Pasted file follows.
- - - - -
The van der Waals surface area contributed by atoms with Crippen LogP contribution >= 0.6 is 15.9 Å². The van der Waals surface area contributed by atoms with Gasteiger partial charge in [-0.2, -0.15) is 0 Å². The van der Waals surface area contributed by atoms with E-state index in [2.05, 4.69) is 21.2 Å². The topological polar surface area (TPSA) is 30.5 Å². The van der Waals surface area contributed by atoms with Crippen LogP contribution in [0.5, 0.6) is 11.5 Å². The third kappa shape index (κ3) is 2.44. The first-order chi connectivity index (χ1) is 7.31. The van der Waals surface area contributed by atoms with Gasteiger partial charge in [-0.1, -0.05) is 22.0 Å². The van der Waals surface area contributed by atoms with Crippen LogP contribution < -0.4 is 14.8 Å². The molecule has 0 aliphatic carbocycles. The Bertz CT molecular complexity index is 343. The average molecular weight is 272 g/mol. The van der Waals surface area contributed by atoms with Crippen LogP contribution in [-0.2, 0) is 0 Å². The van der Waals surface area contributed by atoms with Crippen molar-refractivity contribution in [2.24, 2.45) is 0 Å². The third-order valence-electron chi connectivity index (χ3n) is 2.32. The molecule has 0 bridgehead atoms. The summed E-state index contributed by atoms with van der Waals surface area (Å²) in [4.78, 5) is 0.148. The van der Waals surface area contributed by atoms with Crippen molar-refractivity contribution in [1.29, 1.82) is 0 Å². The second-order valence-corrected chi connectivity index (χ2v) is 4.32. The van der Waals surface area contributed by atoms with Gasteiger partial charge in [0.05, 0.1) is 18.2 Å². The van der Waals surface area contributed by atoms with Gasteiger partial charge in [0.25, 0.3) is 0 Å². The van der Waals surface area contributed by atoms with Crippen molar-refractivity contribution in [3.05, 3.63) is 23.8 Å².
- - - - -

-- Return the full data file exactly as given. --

The van der Waals surface area contributed by atoms with Crippen LogP contribution >= 0.6 is 15.9 Å². The van der Waals surface area contributed by atoms with Gasteiger partial charge in [-0.2, -0.15) is 0 Å². The van der Waals surface area contributed by atoms with E-state index in [2.05, 4.69) is 21.2 Å². The topological polar surface area (TPSA) is 30.5 Å². The van der Waals surface area contributed by atoms with Crippen LogP contribution in [0.5, 0.6) is 11.5 Å². The third kappa shape index (κ3) is 2.44. The first-order chi connectivity index (χ1) is 7.31. The van der Waals surface area contributed by atoms with Gasteiger partial charge in [-0.1, -0.05) is 22.0 Å². The van der Waals surface area contributed by atoms with Crippen LogP contribution < -0.4 is 14.8 Å². The molecule has 0 aliphatic carbocycles. The Bertz CT molecular complexity index is 343. The average molecular weight is 272 g/mol. The van der Waals surface area contributed by atoms with Crippen LogP contribution in [-0.2, 0) is 0 Å². The van der Waals surface area contributed by atoms with Crippen molar-refractivity contribution in [2.24, 2.45) is 0 Å². The third-order valence-electron chi connectivity index (χ3n) is 2.32. The molecule has 0 bridgehead atoms. The summed E-state index contributed by atoms with van der Waals surface area (Å²) in [4.78, 5) is 0.148. The van der Waals surface area contributed by atoms with Crippen molar-refractivity contribution in [1.29, 1.82) is 0 Å². The second-order valence-corrected chi connectivity index (χ2v) is 4.32. The van der Waals surface area contributed by atoms with Gasteiger partial charge in [0.05, 0.1) is 18.2 Å². The van der Waals surface area contributed by atoms with Gasteiger partial charge in [0.25, 0.3) is 0 Å². The van der Waals surface area contributed by atoms with Crippen molar-refractivity contribution in [3.05, 3.63) is 23.8 Å².